As would be expected today, we are going to talk about St. Patrick's Day. More specifically, we are going to talk about St. Patrick himself, because quite frankly there isn't a lot that can be said about the day that hasn't been said already. Like all holidays the myths and stories that surround it have been exaggerated somewhat, and we all know the traditions: drinking green beer, wearing green, fighting with gays about being in the parade, and passing out with no pants on in an alley by 11:30 AM. That's what goes on on St. Patrick's Day. But you knew all that. The reason we are going to talk about St. Patrick himself is because I would be willing to bet that you don't know shit about him.
First of all, St. Patrick (Naomh Pádraig if you are Irish and happen to speak Gaelic) might be one of the patron saints of Ireland, but he wasn't even Irish. Yeah, that's right. He was born in Roman England (Britannia if you are a Roman Senator or something) but was actually of Welsh ancestry. Yeah, so the patron saint of Ireland was Welsh, which is fine and not nearly as inciting as if he was English. Could you even imagine that business? So anyway, the man whose name is synonymous with Ireland wasn't even Irish. Could you imagine if Ghandi wasn't Indian? Or George Washington wasn't American? Okay, that's not a good example. But you get the point.
Ireland, however, was not nice to St. Patrick the first time around. As a teenager he was captured by Irish raiders and taken back to the Emerald Isle where he was a slave for over six years before escaping back to Great Britain. Wow. I am not sure how this works. Perhaps it is like those women who always seem to flock to the guys who treat them the worst, you know, those ones you always see on Maury Povich going "I know he threw me out of a moving car and left me stranded at a rest area in the middle of the Everglades, but he just did me that because he loves me and wanted to teach me a lesson." What lesson, sweetheart? Don't sneeze in the car? I just don't get it. What a lesson for the young St. Patrick: stay the hell out of Ireland. Apparently he didn't listen.
Patrick, not yet sainted, went back to Ireland to work as a missionary for almost twenty years, during which time he was an abject failure. But Dave, he went on to become the patron saint OF THE WHOLE COUNTRY! Yeah, okay, but who hasn't become the patron saint of some country. I am the patron saint of Mongolia and you don't see me trumpeting it from the mountaintops. Just kidding. But seriously, Saint Patrick wasn't a terribly good missionary. Let us look at the facts, shall we? Over twenty years he went around the north and west sides of the island trying to convert the Celts to Christianity. While the west of Ireland is devoutly Catholic, and the northeast is devoutly Protestant, the fabled Irish monetary system did not develop until well after St. Patrick's time, and the Irish church never evoked any of the models for church structure that St. Patrick promotes during his teachings. So what, exactly, did he do to earn patron sainthood?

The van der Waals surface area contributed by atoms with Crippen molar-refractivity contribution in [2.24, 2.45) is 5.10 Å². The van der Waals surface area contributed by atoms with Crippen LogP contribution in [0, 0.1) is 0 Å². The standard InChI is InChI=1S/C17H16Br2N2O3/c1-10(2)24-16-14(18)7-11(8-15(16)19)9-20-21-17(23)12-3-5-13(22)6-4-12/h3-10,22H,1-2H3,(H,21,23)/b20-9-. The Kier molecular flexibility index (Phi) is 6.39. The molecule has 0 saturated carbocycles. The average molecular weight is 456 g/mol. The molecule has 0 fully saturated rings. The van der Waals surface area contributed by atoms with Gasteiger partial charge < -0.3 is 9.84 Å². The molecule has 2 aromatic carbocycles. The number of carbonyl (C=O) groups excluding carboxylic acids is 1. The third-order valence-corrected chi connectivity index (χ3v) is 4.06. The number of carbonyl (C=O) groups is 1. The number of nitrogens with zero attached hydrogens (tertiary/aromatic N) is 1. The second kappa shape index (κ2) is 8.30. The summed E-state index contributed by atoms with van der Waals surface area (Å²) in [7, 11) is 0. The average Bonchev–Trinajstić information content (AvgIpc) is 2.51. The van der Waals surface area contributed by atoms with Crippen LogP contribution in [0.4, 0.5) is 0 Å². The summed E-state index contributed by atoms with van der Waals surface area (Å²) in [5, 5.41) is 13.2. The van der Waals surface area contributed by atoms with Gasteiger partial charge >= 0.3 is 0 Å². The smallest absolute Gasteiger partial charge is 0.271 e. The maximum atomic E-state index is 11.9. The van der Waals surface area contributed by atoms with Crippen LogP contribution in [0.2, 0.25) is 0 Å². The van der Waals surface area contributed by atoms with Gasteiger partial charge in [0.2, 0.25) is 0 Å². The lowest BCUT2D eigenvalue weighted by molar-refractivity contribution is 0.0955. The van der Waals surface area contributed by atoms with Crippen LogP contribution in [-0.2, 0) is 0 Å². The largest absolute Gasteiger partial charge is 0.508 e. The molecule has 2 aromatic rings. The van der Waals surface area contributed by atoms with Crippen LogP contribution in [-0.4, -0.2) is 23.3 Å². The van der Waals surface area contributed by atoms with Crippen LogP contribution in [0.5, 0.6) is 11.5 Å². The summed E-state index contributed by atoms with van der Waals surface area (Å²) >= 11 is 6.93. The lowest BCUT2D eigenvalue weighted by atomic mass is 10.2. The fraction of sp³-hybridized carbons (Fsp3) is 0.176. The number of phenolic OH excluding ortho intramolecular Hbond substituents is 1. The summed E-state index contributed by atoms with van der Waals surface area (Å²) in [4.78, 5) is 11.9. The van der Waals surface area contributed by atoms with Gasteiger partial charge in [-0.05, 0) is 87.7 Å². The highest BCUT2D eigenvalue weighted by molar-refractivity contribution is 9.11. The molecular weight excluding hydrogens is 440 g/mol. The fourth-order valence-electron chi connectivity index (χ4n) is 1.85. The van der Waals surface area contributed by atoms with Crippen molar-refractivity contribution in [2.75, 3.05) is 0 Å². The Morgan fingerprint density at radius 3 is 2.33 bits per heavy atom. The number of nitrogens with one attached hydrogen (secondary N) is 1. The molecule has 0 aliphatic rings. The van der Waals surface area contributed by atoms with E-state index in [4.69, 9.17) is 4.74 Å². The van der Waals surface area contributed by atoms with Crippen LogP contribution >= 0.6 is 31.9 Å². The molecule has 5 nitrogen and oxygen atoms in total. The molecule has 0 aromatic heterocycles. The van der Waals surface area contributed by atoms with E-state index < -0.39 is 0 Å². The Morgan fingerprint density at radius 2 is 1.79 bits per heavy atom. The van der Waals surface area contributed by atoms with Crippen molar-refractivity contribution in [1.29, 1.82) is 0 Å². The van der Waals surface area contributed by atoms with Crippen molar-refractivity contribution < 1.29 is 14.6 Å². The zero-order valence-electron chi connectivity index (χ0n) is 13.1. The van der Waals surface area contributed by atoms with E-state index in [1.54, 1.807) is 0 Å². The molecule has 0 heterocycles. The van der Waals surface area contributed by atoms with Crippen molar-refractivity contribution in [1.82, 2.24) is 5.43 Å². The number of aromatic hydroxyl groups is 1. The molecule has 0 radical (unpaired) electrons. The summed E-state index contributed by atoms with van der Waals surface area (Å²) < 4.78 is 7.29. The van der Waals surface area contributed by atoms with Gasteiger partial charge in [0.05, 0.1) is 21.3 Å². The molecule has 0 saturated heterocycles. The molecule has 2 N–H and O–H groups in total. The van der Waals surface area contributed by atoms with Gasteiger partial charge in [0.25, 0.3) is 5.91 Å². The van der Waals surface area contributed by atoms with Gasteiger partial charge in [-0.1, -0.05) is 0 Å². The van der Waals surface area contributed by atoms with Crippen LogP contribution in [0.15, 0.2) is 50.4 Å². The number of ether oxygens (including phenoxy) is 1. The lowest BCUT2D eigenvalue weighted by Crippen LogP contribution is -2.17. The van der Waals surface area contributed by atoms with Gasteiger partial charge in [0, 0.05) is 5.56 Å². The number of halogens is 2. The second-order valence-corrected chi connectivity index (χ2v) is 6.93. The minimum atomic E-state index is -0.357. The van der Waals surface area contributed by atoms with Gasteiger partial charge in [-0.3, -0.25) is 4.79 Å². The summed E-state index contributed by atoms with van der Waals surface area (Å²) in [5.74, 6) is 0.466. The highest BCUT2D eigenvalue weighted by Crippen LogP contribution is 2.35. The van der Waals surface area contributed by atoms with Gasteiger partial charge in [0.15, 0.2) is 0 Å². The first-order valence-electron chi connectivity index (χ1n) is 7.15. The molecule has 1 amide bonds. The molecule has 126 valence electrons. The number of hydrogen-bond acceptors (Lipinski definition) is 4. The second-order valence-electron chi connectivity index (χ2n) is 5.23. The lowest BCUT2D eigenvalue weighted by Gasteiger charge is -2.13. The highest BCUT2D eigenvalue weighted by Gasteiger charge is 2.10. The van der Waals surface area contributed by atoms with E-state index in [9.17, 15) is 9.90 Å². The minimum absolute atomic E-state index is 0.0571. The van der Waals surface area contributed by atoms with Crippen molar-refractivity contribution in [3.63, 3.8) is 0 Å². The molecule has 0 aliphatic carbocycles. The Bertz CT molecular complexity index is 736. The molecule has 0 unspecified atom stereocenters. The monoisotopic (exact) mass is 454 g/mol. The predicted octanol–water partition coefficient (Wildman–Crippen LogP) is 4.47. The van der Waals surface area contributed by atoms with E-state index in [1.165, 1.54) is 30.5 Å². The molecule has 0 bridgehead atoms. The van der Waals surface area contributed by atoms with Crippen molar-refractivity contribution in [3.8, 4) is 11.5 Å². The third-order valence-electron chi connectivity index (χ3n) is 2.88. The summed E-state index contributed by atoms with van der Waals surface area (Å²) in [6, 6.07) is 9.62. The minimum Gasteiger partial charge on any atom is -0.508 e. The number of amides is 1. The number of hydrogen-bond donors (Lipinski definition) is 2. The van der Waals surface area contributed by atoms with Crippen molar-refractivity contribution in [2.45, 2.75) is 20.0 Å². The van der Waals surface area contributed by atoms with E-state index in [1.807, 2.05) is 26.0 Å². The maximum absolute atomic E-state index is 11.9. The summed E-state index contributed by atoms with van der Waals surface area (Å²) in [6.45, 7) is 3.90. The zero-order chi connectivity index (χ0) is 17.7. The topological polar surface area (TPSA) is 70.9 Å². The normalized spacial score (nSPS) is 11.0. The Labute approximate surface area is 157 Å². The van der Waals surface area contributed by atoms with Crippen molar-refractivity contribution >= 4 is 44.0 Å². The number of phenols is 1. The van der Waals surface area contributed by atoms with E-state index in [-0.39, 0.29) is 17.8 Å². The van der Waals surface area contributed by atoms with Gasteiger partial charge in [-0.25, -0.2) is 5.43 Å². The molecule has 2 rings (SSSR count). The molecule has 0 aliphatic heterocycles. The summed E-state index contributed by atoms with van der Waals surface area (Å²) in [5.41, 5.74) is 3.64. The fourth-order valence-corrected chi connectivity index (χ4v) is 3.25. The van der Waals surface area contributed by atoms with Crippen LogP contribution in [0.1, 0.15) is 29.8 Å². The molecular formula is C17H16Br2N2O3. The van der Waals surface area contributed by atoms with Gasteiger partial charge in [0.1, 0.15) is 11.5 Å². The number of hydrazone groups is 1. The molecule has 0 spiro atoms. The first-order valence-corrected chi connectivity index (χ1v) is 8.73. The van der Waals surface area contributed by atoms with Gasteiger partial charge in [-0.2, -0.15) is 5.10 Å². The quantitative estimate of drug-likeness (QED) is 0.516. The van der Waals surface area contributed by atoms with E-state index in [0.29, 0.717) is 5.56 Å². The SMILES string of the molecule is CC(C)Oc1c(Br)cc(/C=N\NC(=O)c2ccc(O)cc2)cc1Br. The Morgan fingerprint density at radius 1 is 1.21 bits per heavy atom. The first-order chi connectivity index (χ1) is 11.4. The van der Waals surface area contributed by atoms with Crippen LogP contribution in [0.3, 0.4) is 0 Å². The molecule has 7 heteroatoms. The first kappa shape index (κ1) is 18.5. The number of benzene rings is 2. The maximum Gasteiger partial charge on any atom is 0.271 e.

I can tell you what he didn't do. He didn't chase ANY snakes out of Ireland, because science has determined that after the glaciers left, Ireland didn't have any snakes. And unless St. Patrick brought the glaciers to Ireland that made all the snakes away and then made the glaciers go away again he didn't do shit. Some people think that the snakes are representative of the "serpent" non-Christians but no one seems to know. The best thing that St. Patrick seemed to do was let other people assign stories to him. Many of the stories attributed to St. Patrick seem to be referring to the work of Palladius, who was the first Bishop of Ireland. So basically St. Patrick is like that kid in high school in the 1950s who didn't quite win the game of chicken with the tough greaser for the prom queen's heart but who let the whole school think he did.
But in the end he was anointed and therefore got himself a feast day and a country to be patron saint of, so he must have been doing something right. It's these two things that bring us to today, when we celebrate him by eating corned beef and cabbage (which they never ate in Ireland) and drink green beer (which they most likely do in Ireland) and chase snakes around (which they never had in Ireland). And that's okay. Because it's a reason to celebrate, and let's be honest here, everyone loves a good story. So maybe it's best that we let sleeping dogs lie when it comes to St. Patrick. So hoist a pint of the finest green beer that your local pub has to offer and sing an Tu-ra-lu-ra-lu-ra until you fall down. Enjoy the day. Wear green, get kissed, the whole nine yards. Everyone can be Irish on St. Patrick's Day. St. Patrick would have wanted it that way anyhow. Happy St. Patrick's Day everyone!